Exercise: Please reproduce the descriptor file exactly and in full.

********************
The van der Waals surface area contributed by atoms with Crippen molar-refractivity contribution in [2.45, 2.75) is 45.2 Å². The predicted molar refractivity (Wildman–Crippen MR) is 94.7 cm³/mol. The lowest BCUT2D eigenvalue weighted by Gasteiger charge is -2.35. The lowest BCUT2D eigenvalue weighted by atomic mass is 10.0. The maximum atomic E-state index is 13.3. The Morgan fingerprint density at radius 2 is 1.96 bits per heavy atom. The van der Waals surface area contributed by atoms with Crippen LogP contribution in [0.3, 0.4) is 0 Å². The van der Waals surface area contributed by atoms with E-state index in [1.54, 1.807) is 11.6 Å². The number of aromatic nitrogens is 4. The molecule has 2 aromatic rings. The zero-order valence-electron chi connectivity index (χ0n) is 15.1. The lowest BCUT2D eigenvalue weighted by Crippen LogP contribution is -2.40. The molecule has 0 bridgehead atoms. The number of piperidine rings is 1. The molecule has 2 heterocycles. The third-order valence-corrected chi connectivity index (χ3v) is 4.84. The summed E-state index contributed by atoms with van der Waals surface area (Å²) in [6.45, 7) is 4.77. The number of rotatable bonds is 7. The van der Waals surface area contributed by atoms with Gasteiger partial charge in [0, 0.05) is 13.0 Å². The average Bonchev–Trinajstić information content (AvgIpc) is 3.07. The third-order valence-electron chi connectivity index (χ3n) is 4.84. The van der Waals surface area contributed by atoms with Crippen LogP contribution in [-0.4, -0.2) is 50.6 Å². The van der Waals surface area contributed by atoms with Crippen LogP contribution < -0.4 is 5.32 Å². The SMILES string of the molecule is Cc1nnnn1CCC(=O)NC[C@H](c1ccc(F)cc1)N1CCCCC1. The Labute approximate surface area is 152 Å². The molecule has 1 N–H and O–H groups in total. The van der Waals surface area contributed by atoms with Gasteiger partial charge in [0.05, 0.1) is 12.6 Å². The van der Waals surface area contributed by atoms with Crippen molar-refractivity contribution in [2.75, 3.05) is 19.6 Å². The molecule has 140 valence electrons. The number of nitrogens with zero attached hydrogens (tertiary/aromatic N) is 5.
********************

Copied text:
The van der Waals surface area contributed by atoms with Crippen molar-refractivity contribution in [2.45, 2.75) is 45.2 Å². The predicted molar refractivity (Wildman–Crippen MR) is 94.7 cm³/mol. The lowest BCUT2D eigenvalue weighted by Gasteiger charge is -2.35. The lowest BCUT2D eigenvalue weighted by atomic mass is 10.0. The maximum atomic E-state index is 13.3. The Morgan fingerprint density at radius 2 is 1.96 bits per heavy atom. The van der Waals surface area contributed by atoms with Crippen LogP contribution in [0.3, 0.4) is 0 Å². The van der Waals surface area contributed by atoms with E-state index in [1.54, 1.807) is 11.6 Å². The number of aromatic nitrogens is 4. The molecule has 2 aromatic rings. The zero-order valence-electron chi connectivity index (χ0n) is 15.1. The lowest BCUT2D eigenvalue weighted by Crippen LogP contribution is -2.40. The molecule has 0 bridgehead atoms. The number of piperidine rings is 1. The molecule has 2 heterocycles. The third-order valence-corrected chi connectivity index (χ3v) is 4.84. The summed E-state index contributed by atoms with van der Waals surface area (Å²) in [6.45, 7) is 4.77. The number of rotatable bonds is 7. The van der Waals surface area contributed by atoms with Gasteiger partial charge in [0, 0.05) is 13.0 Å². The average Bonchev–Trinajstić information content (AvgIpc) is 3.07. The third-order valence-electron chi connectivity index (χ3n) is 4.84. The van der Waals surface area contributed by atoms with Crippen LogP contribution in [-0.4, -0.2) is 50.6 Å². The van der Waals surface area contributed by atoms with Crippen LogP contribution < -0.4 is 5.32 Å². The SMILES string of the molecule is Cc1nnnn1CCC(=O)NC[C@H](c1ccc(F)cc1)N1CCCCC1. The Labute approximate surface area is 152 Å². The molecule has 1 N–H and O–H groups in total. The van der Waals surface area contributed by atoms with Gasteiger partial charge in [0.05, 0.1) is 12.6 Å². The van der Waals surface area contributed by atoms with Crippen molar-refractivity contribution in [2.75, 3.05) is 19.6 Å². The molecule has 140 valence electrons. The number of nitrogens with zero attached hydrogens (tertiary/aromatic N) is 5.